The Pentagon is preparing to begin negotiations with Lockheed Martin [LMT] for the next three lots of F-35 Joint Strike Fighters, according to a recent government solicitation.

A notice posted Feb. 13 on FedBizOpps states that the Defense Department intends to solicit several contracts with Lockheed Martin for Lots 15 through 17 for the F-35. Tentatively, Lot 15 would include 116 F-35A Air Force variants, 29 F-35B aircraft for the Marine Corps, and 24 F-35C Navy variants. Lot 16 would include 101 F-35As, 32 F-35Bs, and 24 F-35Cs, while Lot 17 would include 98 F-35As, 37 F-35Bs and 24 F-35Cs.

Lockheed Martin’s F-35 Lightning II at the 2018 Paris Air Show. Photo: Lockheed Martin

Those quantities are subject to congressional authorizers and appropriators, as well as non-U.S. DoD participants or foreign military sales (FMS) customers, per the notice. The response date is March 13.

Lockheed Martin has committed to reducing the cost of an F-35 aircraft to $80 million by 2020. In December 2018, the company said an F-35A cost $89.2 million (Defense Daily,  Dec. 20, 2018).

Over 350 F-35 aircraft have been delivered to U.S. and global customers as of December 2018. Lockheed Martin delivered 91 aircraft in 2018, including 54 U.S. jets, 21 aircraft for international customers and 16 FMS aircraft. The program formally entered the initial operational test and evaluation (IOT&E) phase in December, and anticipates reaching full-rate production by late 2019 (Defense Daily, Dec. 6, 2018).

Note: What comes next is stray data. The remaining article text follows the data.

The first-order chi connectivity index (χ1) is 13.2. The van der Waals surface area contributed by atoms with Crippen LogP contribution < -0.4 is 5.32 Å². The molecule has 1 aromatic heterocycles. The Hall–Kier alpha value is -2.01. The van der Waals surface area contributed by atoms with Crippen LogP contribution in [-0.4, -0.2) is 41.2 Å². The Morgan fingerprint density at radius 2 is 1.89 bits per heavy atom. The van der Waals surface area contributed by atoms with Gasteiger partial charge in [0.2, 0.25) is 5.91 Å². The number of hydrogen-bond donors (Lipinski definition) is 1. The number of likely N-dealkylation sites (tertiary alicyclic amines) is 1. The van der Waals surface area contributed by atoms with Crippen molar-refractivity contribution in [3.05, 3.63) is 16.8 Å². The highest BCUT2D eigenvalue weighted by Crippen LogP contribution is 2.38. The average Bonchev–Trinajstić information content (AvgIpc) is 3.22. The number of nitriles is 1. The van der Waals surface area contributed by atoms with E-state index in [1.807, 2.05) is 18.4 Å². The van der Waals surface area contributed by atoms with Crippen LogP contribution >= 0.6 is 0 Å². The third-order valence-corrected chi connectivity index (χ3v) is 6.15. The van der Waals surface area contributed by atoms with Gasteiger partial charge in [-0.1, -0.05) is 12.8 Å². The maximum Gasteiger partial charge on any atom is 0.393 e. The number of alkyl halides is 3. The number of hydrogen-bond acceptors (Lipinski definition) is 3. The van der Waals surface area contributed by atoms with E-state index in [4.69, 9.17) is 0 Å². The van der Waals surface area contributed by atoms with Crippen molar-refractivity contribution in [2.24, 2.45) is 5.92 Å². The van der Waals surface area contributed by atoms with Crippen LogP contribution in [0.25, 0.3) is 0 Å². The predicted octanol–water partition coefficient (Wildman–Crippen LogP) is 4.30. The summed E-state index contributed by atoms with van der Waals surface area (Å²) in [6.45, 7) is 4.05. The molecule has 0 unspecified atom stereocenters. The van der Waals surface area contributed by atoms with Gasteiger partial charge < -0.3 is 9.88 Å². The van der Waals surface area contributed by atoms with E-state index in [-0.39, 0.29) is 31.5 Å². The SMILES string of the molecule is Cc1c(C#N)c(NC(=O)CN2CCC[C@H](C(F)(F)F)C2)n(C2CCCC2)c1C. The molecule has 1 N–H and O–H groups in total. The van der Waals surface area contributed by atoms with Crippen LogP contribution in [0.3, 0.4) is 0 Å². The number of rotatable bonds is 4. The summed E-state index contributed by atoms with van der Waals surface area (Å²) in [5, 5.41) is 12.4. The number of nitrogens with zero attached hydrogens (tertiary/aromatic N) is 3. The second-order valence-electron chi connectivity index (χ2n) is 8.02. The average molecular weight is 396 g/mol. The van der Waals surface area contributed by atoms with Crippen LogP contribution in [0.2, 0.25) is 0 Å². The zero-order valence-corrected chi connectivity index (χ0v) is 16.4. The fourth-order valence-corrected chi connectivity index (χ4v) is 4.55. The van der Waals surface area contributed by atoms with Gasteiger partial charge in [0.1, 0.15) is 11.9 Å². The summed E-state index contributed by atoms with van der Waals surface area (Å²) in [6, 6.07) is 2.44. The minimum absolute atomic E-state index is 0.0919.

Company officials said in a January earnings call that it expects to deliver 131 jets in 2019, more in 2020, and over 160 in 2021, and is working with nearly 400 Joint Strike Fighters in backlog (Defense Daily, Jan. 29).

Meanwhile, the Air Force is reportedly planning to request funds for up to eight Boeing [BA]-made F-15X aircraft in the fiscal year 2020 budget, with the intent of replacing its aging F-15C/D Eagle fleet. Bloomberg first reported Feb. 19 that the service plans to initially procure the eight initial aircraft as part of a five-year effort to buy up to 80 F-15X jets.

Lockheed Martin President and CEO Marillyn Hewson said in the January earnings call that Air Force senior leaders personally told her any future F-15X purchases would not impact the F-35 program.